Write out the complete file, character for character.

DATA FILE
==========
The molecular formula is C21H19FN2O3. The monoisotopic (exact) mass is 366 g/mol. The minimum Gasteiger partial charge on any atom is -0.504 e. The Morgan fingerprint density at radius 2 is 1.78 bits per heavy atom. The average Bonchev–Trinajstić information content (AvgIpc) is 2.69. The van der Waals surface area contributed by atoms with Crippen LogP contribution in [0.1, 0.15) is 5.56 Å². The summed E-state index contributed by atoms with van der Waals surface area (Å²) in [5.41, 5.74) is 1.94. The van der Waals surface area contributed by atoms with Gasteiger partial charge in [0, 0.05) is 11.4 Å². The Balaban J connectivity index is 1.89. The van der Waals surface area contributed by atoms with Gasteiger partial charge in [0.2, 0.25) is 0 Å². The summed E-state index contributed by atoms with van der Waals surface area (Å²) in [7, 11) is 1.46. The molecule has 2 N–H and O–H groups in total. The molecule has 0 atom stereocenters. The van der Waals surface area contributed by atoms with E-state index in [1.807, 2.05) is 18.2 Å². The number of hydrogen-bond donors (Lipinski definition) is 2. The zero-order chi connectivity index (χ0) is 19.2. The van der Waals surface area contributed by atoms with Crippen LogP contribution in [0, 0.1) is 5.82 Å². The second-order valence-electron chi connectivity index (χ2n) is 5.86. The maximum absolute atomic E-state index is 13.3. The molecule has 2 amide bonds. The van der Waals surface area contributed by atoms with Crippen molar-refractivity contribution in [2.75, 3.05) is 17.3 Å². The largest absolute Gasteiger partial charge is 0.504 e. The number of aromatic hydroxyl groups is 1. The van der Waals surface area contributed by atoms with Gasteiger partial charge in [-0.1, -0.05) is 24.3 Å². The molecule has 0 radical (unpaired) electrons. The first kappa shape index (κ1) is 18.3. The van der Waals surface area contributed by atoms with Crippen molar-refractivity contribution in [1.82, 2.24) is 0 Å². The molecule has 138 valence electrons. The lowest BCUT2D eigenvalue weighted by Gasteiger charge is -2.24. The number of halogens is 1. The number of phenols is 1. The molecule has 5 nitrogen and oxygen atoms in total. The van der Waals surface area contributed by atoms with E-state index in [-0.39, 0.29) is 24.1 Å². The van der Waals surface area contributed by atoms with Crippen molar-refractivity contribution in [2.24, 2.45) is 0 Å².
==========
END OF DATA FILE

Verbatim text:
The molecular formula is C21H19FN2O3. The monoisotopic (exact) mass is 366 g/mol. The minimum Gasteiger partial charge on any atom is -0.504 e. The Morgan fingerprint density at radius 2 is 1.78 bits per heavy atom. The average Bonchev–Trinajstić information content (AvgIpc) is 2.69. The van der Waals surface area contributed by atoms with Crippen LogP contribution in [0.1, 0.15) is 5.56 Å². The summed E-state index contributed by atoms with van der Waals surface area (Å²) in [5.41, 5.74) is 1.94. The van der Waals surface area contributed by atoms with Gasteiger partial charge in [0, 0.05) is 11.4 Å². The Balaban J connectivity index is 1.89. The van der Waals surface area contributed by atoms with Gasteiger partial charge in [0.2, 0.25) is 0 Å². The summed E-state index contributed by atoms with van der Waals surface area (Å²) in [7, 11) is 1.46. The molecule has 2 N–H and O–H groups in total. The molecule has 0 atom stereocenters. The van der Waals surface area contributed by atoms with E-state index in [1.807, 2.05) is 18.2 Å². The number of hydrogen-bond donors (Lipinski definition) is 2. The zero-order chi connectivity index (χ0) is 19.2. The van der Waals surface area contributed by atoms with Crippen LogP contribution in [0, 0.1) is 5.82 Å². The second-order valence-electron chi connectivity index (χ2n) is 5.86. The maximum absolute atomic E-state index is 13.3. The molecule has 2 amide bonds. The van der Waals surface area contributed by atoms with Crippen molar-refractivity contribution in [2.75, 3.05) is 17.3 Å². The largest absolute Gasteiger partial charge is 0.504 e. The number of aromatic hydroxyl groups is 1. The van der Waals surface area contributed by atoms with Gasteiger partial charge in [-0.1, -0.05) is 24.3 Å². The molecule has 0 radical (unpaired) electrons. The first kappa shape index (κ1) is 18.3. The van der Waals surface area contributed by atoms with Crippen molar-refractivity contribution in [1.82, 2.24) is 0 Å². The molecule has 138 valence electrons. The lowest BCUT2D eigenvalue weighted by Gasteiger charge is -2.24. The number of halogens is 1. The number of phenols is 1. The molecule has 5 nitrogen and oxygen atoms in total. The van der Waals surface area contributed by atoms with E-state index in [-0.39, 0.29) is 24.1 Å². The van der Waals surface area contributed by atoms with Crippen molar-refractivity contribution in [2.24, 2.45) is 0 Å².